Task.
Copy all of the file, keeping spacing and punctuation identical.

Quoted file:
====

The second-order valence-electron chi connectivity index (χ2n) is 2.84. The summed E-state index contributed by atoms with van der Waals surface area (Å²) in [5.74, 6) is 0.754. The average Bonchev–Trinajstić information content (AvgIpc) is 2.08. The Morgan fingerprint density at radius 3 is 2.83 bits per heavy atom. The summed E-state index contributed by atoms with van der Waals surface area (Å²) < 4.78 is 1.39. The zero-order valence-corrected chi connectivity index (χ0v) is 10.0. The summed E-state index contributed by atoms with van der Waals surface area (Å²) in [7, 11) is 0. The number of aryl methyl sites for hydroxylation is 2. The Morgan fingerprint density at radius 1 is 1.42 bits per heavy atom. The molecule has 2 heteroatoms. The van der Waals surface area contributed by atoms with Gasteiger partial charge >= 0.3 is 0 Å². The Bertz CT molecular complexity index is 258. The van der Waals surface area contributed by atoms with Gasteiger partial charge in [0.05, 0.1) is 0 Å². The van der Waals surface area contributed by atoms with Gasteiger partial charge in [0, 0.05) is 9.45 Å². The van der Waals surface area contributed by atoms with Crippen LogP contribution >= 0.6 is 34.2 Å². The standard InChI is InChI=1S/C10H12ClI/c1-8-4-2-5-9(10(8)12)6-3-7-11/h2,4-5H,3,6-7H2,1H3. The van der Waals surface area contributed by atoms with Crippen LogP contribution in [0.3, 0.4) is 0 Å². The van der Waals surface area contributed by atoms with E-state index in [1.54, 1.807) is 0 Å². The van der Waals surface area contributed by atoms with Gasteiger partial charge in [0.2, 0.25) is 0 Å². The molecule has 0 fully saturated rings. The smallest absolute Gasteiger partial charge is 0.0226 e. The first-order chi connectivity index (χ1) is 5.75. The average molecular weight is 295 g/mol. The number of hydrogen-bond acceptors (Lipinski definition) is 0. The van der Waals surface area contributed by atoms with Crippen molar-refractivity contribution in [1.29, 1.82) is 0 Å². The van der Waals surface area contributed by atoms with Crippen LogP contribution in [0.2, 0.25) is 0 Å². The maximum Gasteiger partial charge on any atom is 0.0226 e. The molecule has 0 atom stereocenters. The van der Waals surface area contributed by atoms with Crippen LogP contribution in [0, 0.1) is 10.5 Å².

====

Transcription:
The second-order valence-electron chi connectivity index (χ2n) is 2.84. The summed E-state index contributed by atoms with van der Waals surface area (Å²) in [5.74, 6) is 0.754. The average Bonchev–Trinajstić information content (AvgIpc) is 2.08. The Morgan fingerprint density at radius 3 is 2.83 bits per heavy atom. The summed E-state index contributed by atoms with van der Waals surface area (Å²) < 4.78 is 1.39. The zero-order valence-corrected chi connectivity index (χ0v) is 10.0. The summed E-state index contributed by atoms with van der Waals surface area (Å²) in [7, 11) is 0. The number of aryl methyl sites for hydroxylation is 2. The Morgan fingerprint density at radius 1 is 1.42 bits per heavy atom. The molecule has 2 heteroatoms. The van der Waals surface area contributed by atoms with Gasteiger partial charge >= 0.3 is 0 Å². The Bertz CT molecular complexity index is 258. The van der Waals surface area contributed by atoms with Gasteiger partial charge in [0.05, 0.1) is 0 Å². The van der Waals surface area contributed by atoms with Gasteiger partial charge in [0, 0.05) is 9.45 Å². The van der Waals surface area contributed by atoms with Crippen LogP contribution >= 0.6 is 34.2 Å². The standard InChI is InChI=1S/C10H12ClI/c1-8-4-2-5-9(10(8)12)6-3-7-11/h2,4-5H,3,6-7H2,1H3. The van der Waals surface area contributed by atoms with Crippen LogP contribution in [0.3, 0.4) is 0 Å². The van der Waals surface area contributed by atoms with E-state index in [1.54, 1.807) is 0 Å². The van der Waals surface area contributed by atoms with Gasteiger partial charge in [0.2, 0.25) is 0 Å². The molecule has 0 fully saturated rings. The smallest absolute Gasteiger partial charge is 0.0226 e. The first-order chi connectivity index (χ1) is 5.75. The average molecular weight is 295 g/mol. The number of hydrogen-bond acceptors (Lipinski definition) is 0. The van der Waals surface area contributed by atoms with Crippen molar-refractivity contribution in [1.29, 1.82) is 0 Å². The van der Waals surface area contributed by atoms with Crippen LogP contribution in [0.2, 0.25) is 0 Å². The maximum Gasteiger partial charge on any atom is 0.0226 e. The molecule has 0 atom stereocenters. The van der Waals surface area contributed by atoms with Crippen LogP contribution in [0, 0.1) is 10.5 Å².